The science of making New Year’s exercise motivation last

How to get enough exercise in the busy seasons of your life (2).pngAhh, that fresh start feeling of a brand new year.  Your mind is now free of that holiday to do list and your body is ready to get back to healthier eating and sleeping.  This wave of motivation feels great and hopeful.  Let’s give it a boost and talk about what science says about making that New Year’s motivation last!

Create a habit loop:  Neuroscientists  have spent decades studying the brains of people in many different scenarios and have come up with a simple explanation for habits.  As described in this TED talk by Judson Brewer, MD PhD, the brain is hardwired to do what leaves you feeling better and avoid what makes you feel worse.  This gravitation toward instant gratification is there to keep us safe.  Avoiding plants that gave you a stomach ache and traveling to get to a safer location was what helped our ancestors survive.  Using this with exercise in our modern day life means  listening to your body. Just like our ancestors, trusting your body is the best guide. That takes letting go of the idea that more is better and pain is a sign of progress and letting your body signal your brain that exercise is something it wants to keep choosing to do again and again.

Be Kind (to yourself):  Over and over in many studies, criticism has been show to work for motivation in the short term and to burn out motivation in the long term.  Putting a picture on the fridge to make you feel bad about yourself so you go to the gym is one common self-criticism strategy.  As described in this TED talk by Kristen Neff, PhD, studies have consistently shown that using the same encouraging and supportive tone with yourself that you use with those you care about is the way to make motivation last.  Notice how you talk to yourself before during and after exercise.  Shift the tone to be encouraging, empathetic and supportive.  Contrary to popular belief, this will not make you ‘wimp’ out, it will actually help you sustain motivation.

Motivate yourself:  Studies show that having someone push you will help you reach a goal, but once that push is no longer there, motivation will go too. As described in this TED talk by Daniel Pink, the more lasting way to motivate is from the inside out.  Relying on steps, calories and miles to motivate you will work, but more lasting is being motivated by how you feel and how it connects to what is most important to you in life right now.   By listening to your body and using supportive self talk, you can be your own best personal trainer and inspirational speaker rolled into one!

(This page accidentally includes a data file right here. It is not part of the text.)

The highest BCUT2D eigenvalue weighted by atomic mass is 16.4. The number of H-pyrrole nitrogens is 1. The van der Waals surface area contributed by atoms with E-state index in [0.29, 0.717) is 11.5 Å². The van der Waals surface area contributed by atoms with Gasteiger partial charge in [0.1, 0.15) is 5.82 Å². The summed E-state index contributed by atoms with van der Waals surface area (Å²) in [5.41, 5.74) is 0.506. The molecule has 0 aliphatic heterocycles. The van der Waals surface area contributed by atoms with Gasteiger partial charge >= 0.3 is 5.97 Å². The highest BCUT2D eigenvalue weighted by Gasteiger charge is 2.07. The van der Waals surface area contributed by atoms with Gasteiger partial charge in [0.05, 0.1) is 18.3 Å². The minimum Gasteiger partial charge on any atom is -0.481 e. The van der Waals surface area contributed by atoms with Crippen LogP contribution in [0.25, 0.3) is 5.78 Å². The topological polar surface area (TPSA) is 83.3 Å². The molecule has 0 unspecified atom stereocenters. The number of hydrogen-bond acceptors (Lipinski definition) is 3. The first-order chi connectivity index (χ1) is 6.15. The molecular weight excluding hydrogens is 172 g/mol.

It takes time to build these skills, but it is the way to lasting motivation.  If previous years you have relied on other people, self criticism and ignoring signals from your body in order to get to a goal with exercise, notice where it has led you.  If it led you back to trying to get motivated again, this year, make a resolution not to waste time with temporary sources of exercise motivation.  Why not invest the time and energy by using your New Years Motivation to build these self-motivation skills from day one.

Wishing you and yours a very happy and healthy new year!

Keep Moving, Be Well all year long!



by | December 31, 2019 · 7:47 pm

3 responses to “The science of making New Year’s exercise motivation last

  1. Shaun W Ratcliffe

    What if your pain levels are aggrivated by doing any exercise? I am struggling with this, esp my lower back and sciatica pain. I tried doing the treadmill for even as little as 5 mins and I’m in instant pain when I start. I’ve talked to my docs about the pain and they seem to think I have to just deal with it. But it keeps me from doing anything that will help burn calories!!! help!!

    Liked by 1 person

    • keepitmovingweekly2

      It sounds like your body is telling you the treadmill is not what it needs right now. The primary goal of exercise is not to burn calories, it is to improve function. Your body may need more mobility or strength before it can tolerate the treadmill. Listening to it is always the way to go when it comes to pain. Pain is a sign something needs to change. Check out articles I’ve posted on stretching, the core, and strength training for more info. Hope that helps.

      Liked by 1 person

  2. keepitmovingweekly2

    Reblogged this on Keep Moving Weekly and commented:

    Happy New Year! I am re-posting my New Years post from two years ago. Little did we know we would need A LOT of help with motivation in 2020! Although it’s a new year, getting a fresh start will be extra challenging this year. We need these three simple tools from motivation science more than ever. When it comes to exercise, it boils down to this:
    – Small steps lead to big and lasting changes. When what you do feels good now, your brain wants you to repeat it. If you have not been exercising, restart mindfully so you avoid the trap of trying to push for faster results.
    -Cut yourself some slack! Its been quite a ride this year, and we need to forgive ourselves for letting things go a bit. Use the same words of encouragement and kindness you would use for someone else and your motivation is more likely to stick around past January.
    – Find the motivation inside you – there is no magic out there. The only one who knows how you feel and what is most important to you is YOU. Take time to find the ‘why’ for exercise that is most motivating for you and you will be your own best source of support.


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